Staggering Amount of Artistic Loot Stolen from Jews by Nazis Disclosed at Nuremberg

The staggering amount of paintings and other artistic loot stolen from Jews throughout Europe by the Nazis was revealed today in documents presented to the Allied War Crimes Tribunal by American prosecutors.

Among them was a letter sent by Alfred Rosenberg, one of the defendants, to Hitler on April 16, 1943, enclosing photographs of “some of the most valuable paintings which my staff, in compliance with your orders, secured from Jewish art collections in occupied western territories. These photos represent an additional collection of 53 of the most valuable objects of art delivered some time ago to your collection.” Rosenberg added that when he saw Hitler, he would present him with photos of other works of art stolen for him.

A report by the chief of the “German Special Staff for Pictorial Art” said that the art collections of the Rothschilds, the Kahns, the Seligmanns and others yielded 21,903 objects of art of all types, including paintings by Raphael, Rembrandt, Van Dyck, Reynolds, Velasquez and many other equally famous artists, as well as tapesteries, furniture and other valuables. The same report said that the furnishings of 70,000 Jewish homes in France had been confiscated and sent to Germany in 674 long trains.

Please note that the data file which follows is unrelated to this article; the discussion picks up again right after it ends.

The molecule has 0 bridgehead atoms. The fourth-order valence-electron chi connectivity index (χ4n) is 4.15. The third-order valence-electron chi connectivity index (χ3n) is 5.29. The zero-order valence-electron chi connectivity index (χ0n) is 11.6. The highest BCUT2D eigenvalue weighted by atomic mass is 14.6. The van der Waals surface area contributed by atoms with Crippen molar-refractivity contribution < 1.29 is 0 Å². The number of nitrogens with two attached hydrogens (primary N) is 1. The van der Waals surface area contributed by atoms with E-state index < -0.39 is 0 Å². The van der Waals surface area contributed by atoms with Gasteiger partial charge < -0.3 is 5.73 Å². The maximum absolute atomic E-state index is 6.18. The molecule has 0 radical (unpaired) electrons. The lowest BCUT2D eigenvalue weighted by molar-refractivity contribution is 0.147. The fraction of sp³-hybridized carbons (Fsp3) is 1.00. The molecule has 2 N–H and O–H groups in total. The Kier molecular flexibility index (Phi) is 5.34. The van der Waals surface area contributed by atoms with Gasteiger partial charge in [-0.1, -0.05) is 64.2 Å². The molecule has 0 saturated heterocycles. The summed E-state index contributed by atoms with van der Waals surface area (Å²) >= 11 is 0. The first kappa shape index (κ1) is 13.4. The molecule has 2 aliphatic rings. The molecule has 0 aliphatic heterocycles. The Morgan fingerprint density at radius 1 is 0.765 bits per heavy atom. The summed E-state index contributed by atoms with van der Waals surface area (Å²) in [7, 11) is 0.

During yesterday’s proceedings, it was disclosed that the 216 documents dealing with the Nazi persecution of Jews which have already been presented to the tribunal comprise less than one quarter of those prepared. The others will be submitted without being read to the court, in accordance with a decision by Presiding Justice Sir Geoffrey Lawrence. The material will be used in building the conspiracy case not only against the 20 top Nazis on trial here, but also against 600,000 Nazi Party officials.

Included in the mese of documents are all laws discriminating against Jews, as well as evidence that the anti-Jewish legislation and the pogroms of November 1938 were directed by officials of the Nazi Party in high government posts.

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